Yes, I’ve been lucky to have had several mentors support me through key periods in my career where I’ve needed guidance, or through major periods of change such as returning from maternity leave. To have such support has been invaluable. Mentors were either people within the organisation I was working for or were part of the ‘Women in Tech’ group I’m part of where I met an experienced CIO who provided a huge amount of advice when transitioning into a senior leadership role. Having had experience with mentors myself, I think it’s important to ‘give back’ too and think it’s such a complement to be asked to be a mentor. Also, we have a ‘reverse mentor’ programme at B&Q where we are paired with someone and instead of us giving them advice, we seek insight from them. The younger generation, their experiences and beliefs can be different, as are their perspectives, and it’s critical to gain this insight. My reverse mentee happens to be a LGBTQ representative and has some physical disabilities and I’ve gained incredible insight from our candid and open conversations. It’s been a real eye opener. The programme is part of our D&I 10-point action plan, and it’s hugely positive.

What advice would you give to females who are wanting to enter into or progress in the technology sector, or women wanting a seat at the top table?

I’ve been hugely fortunate in my career, having done some interesting work with meaning and purpose, and with great people. Tech is a great career and there can be many flexible options, which is great for working mums or women who want a balance. It’s critical however, we make tech a more appealing career option for younger girls, particularly at school age, and bust the myths and negative perceptions that still surrounds tech roles. We need to encourage more girls to study STEM subjects. We also need to realise (and promote) that you don’t always need tech qualifications or a background in tech to work in the industry, for example I studied Law. Attracting women from different backgrounds or industry sectors is critical. Women are the often the main users of retail technology too, so we need their input! We also need to do more to support women who are already in tech, by having role models, and/or offering mentoring. My advice to women in the industry would be, be confident presenting your opinions, even if they go against the prevailing opinions. The value is in this diversity of thought. Women bring a different perspective. Once an idea or opinion has been expressed, don’t sit back, or shrink if it’s passed over – if it has value, have the courage to bring it forth again! We also need men to act as allies and support and amplify women’s voices.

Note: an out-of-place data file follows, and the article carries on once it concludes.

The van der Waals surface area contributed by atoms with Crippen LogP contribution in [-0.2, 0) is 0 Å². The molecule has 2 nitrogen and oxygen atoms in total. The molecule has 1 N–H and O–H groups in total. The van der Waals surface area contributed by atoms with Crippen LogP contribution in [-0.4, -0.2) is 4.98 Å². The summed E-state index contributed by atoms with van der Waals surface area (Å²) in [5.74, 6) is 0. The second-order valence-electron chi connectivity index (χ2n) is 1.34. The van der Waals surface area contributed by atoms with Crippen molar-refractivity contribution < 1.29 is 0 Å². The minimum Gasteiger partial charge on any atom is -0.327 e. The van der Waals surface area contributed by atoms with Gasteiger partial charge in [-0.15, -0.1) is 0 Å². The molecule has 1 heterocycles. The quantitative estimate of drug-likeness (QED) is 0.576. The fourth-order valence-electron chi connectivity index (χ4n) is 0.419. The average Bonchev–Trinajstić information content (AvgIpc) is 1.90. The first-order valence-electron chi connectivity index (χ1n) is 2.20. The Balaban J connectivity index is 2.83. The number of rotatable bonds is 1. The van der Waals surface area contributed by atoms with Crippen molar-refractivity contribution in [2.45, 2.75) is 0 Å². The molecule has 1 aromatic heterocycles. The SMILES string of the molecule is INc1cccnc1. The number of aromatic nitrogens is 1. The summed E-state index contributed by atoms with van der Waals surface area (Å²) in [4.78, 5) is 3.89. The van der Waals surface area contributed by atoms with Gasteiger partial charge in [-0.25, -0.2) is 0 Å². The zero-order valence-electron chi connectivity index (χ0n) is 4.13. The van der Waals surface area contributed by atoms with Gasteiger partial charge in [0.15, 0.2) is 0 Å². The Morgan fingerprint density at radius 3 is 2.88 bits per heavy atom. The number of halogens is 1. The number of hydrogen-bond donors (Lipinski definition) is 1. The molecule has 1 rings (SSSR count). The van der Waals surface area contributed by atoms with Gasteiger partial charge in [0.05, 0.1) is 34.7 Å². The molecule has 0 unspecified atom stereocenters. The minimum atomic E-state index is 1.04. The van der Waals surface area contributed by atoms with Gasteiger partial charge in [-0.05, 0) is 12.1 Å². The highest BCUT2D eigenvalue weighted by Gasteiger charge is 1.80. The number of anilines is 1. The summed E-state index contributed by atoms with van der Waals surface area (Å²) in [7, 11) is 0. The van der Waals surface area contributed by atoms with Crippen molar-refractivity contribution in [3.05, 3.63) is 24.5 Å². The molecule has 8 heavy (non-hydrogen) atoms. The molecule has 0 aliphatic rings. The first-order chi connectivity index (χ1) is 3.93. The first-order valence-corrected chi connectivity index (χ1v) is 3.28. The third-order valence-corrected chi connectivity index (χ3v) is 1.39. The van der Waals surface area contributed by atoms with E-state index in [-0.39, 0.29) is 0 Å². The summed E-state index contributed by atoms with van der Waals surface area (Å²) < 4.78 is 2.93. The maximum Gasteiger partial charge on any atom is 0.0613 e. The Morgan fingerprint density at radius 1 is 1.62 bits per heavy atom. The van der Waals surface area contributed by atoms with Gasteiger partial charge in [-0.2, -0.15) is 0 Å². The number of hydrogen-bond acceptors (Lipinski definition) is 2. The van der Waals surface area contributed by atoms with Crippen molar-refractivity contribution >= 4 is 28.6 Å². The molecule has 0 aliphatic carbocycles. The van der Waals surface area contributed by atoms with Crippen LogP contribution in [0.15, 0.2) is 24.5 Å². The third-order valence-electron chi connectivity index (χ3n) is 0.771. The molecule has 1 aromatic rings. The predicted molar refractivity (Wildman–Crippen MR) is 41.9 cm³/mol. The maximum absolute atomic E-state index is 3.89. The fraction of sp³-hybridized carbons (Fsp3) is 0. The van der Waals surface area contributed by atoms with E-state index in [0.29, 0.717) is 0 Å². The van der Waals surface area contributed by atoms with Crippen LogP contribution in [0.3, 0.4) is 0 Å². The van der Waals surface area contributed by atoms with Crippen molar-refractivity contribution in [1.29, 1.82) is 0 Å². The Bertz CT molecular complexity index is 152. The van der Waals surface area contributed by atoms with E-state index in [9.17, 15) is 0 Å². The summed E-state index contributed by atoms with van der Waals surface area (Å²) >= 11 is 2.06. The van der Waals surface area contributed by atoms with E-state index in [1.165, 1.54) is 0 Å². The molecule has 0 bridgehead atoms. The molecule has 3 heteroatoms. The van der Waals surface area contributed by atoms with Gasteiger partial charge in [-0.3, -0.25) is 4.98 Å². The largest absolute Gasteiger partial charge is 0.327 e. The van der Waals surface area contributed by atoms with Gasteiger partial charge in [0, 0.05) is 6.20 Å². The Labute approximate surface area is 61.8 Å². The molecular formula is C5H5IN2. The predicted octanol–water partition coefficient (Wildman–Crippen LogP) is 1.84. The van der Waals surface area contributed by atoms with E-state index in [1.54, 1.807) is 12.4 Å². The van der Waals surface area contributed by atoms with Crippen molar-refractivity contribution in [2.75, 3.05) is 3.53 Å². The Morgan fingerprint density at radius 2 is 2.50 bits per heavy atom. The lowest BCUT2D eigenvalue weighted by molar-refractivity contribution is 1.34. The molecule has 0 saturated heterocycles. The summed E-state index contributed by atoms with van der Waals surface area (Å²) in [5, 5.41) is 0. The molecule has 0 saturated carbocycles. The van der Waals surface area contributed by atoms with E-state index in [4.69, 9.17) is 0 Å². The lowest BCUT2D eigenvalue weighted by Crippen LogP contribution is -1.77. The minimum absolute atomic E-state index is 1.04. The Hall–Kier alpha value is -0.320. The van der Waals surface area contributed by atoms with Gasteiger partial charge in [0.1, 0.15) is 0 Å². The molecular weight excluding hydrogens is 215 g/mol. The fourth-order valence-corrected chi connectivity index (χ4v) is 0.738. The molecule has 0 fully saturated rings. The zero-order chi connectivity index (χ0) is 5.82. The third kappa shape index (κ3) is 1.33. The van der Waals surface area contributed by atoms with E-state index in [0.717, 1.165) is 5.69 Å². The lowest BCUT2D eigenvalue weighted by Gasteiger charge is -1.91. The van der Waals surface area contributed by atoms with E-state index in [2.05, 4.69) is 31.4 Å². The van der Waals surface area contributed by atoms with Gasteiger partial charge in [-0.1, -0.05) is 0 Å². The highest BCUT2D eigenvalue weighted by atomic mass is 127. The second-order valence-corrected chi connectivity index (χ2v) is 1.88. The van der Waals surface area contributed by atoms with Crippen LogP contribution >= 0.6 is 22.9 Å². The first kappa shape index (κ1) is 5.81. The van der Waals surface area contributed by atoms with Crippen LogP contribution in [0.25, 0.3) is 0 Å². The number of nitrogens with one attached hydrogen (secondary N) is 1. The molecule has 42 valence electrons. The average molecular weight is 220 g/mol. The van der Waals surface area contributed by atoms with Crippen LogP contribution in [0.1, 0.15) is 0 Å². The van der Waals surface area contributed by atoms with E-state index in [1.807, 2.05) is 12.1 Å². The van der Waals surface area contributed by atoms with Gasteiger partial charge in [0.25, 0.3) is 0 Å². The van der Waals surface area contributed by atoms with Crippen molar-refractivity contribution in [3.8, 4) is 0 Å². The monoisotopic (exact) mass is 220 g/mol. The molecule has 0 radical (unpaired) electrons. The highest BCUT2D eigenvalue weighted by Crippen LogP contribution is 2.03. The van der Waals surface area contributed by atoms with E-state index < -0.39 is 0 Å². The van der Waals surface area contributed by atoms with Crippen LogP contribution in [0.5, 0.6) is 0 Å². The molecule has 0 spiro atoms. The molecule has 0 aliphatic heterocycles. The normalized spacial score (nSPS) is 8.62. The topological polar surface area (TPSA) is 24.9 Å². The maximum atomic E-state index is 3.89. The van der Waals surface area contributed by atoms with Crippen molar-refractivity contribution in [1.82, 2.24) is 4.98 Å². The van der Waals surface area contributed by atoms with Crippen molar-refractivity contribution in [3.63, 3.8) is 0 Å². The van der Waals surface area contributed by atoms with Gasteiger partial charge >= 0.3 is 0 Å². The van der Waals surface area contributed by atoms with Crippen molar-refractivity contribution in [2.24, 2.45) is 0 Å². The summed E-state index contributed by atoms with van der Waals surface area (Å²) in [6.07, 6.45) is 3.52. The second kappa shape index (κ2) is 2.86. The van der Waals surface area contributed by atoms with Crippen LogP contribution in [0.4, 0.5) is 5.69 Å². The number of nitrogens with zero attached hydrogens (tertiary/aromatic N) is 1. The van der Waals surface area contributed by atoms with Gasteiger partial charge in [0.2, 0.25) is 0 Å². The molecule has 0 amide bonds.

With two young children, how do you balance career and family?

I worked part time after maternity leave, until my more recent role when I went back to work full time. I try to carve out some quality time on a morning to have breakfast with my children and do the school run, and I try and get things wrapped up so I can have some time with them during bath time and bedtime, which working from home allows. Once they’re in bed I am then free to log back on and finish off. It doesn’t always go to plan though, as sometimes I am working away or in the office doing a long day. I have to be really organised and my work and family calendars have to be synced. I try to ensure the time I spend with my children is quality time, but I’m not sure I always get it right; it has its challenges and there always seems to be one area of life in which I’m not winning! The challenge I find is finding time for myself, my own wellbeing, eating healthy, exercising – that often gets squashed, and I need to work on that.

Fran Grant is a Consultant in our IT & Digital Leadership Practice specialising in recruiting Senior Technology and Digital professionals in Retail, Retail FS, Leisure and Hospitality, with a UK wide remit.